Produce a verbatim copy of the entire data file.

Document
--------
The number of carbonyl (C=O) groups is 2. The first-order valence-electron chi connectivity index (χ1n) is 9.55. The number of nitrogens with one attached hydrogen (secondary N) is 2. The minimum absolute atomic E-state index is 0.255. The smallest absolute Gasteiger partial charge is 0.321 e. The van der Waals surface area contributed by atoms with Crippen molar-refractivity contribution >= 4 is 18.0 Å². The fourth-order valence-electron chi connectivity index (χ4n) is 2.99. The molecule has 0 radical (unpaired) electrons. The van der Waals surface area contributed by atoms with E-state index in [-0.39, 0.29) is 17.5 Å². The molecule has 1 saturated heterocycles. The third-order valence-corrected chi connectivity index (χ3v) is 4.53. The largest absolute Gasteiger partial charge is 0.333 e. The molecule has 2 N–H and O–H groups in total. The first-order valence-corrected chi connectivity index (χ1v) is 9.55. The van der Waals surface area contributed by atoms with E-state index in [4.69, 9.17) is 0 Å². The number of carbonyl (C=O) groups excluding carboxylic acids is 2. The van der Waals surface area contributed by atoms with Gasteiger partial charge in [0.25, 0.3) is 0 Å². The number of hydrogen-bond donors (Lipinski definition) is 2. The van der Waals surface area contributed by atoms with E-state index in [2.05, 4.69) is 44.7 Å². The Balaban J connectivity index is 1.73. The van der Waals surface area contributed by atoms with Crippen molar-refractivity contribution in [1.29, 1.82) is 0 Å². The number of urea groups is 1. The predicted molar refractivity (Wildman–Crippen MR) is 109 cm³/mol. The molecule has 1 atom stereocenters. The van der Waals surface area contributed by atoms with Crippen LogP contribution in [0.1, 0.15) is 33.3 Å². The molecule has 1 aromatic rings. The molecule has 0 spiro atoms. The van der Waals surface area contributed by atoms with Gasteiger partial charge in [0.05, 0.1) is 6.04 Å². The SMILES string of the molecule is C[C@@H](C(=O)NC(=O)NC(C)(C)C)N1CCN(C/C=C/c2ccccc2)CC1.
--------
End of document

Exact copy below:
The number of carbonyl (C=O) groups is 2. The first-order valence-electron chi connectivity index (χ1n) is 9.55. The number of nitrogens with one attached hydrogen (secondary N) is 2. The minimum absolute atomic E-state index is 0.255. The smallest absolute Gasteiger partial charge is 0.321 e. The van der Waals surface area contributed by atoms with Crippen molar-refractivity contribution >= 4 is 18.0 Å². The fourth-order valence-electron chi connectivity index (χ4n) is 2.99. The molecule has 0 radical (unpaired) electrons. The van der Waals surface area contributed by atoms with E-state index in [-0.39, 0.29) is 17.5 Å². The molecule has 1 saturated heterocycles. The third-order valence-corrected chi connectivity index (χ3v) is 4.53. The largest absolute Gasteiger partial charge is 0.333 e. The molecule has 2 N–H and O–H groups in total. The first-order valence-corrected chi connectivity index (χ1v) is 9.55. The van der Waals surface area contributed by atoms with E-state index in [4.69, 9.17) is 0 Å². The number of carbonyl (C=O) groups excluding carboxylic acids is 2. The van der Waals surface area contributed by atoms with Gasteiger partial charge in [0.25, 0.3) is 0 Å². The number of hydrogen-bond donors (Lipinski definition) is 2. The van der Waals surface area contributed by atoms with E-state index in [2.05, 4.69) is 44.7 Å². The Balaban J connectivity index is 1.73. The van der Waals surface area contributed by atoms with Crippen molar-refractivity contribution in [1.29, 1.82) is 0 Å². The number of urea groups is 1. The predicted molar refractivity (Wildman–Crippen MR) is 109 cm³/mol. The molecule has 1 atom stereocenters. The van der Waals surface area contributed by atoms with Crippen LogP contribution in [0.1, 0.15) is 33.3 Å². The molecule has 1 aromatic rings. The molecule has 0 spiro atoms. The van der Waals surface area contributed by atoms with Gasteiger partial charge in [0.05, 0.1) is 6.04 Å². The SMILES string of the molecule is C[C@@H](C(=O)NC(=O)NC(C)(C)C)N1CCN(C/C=C/c2ccccc2)CC1.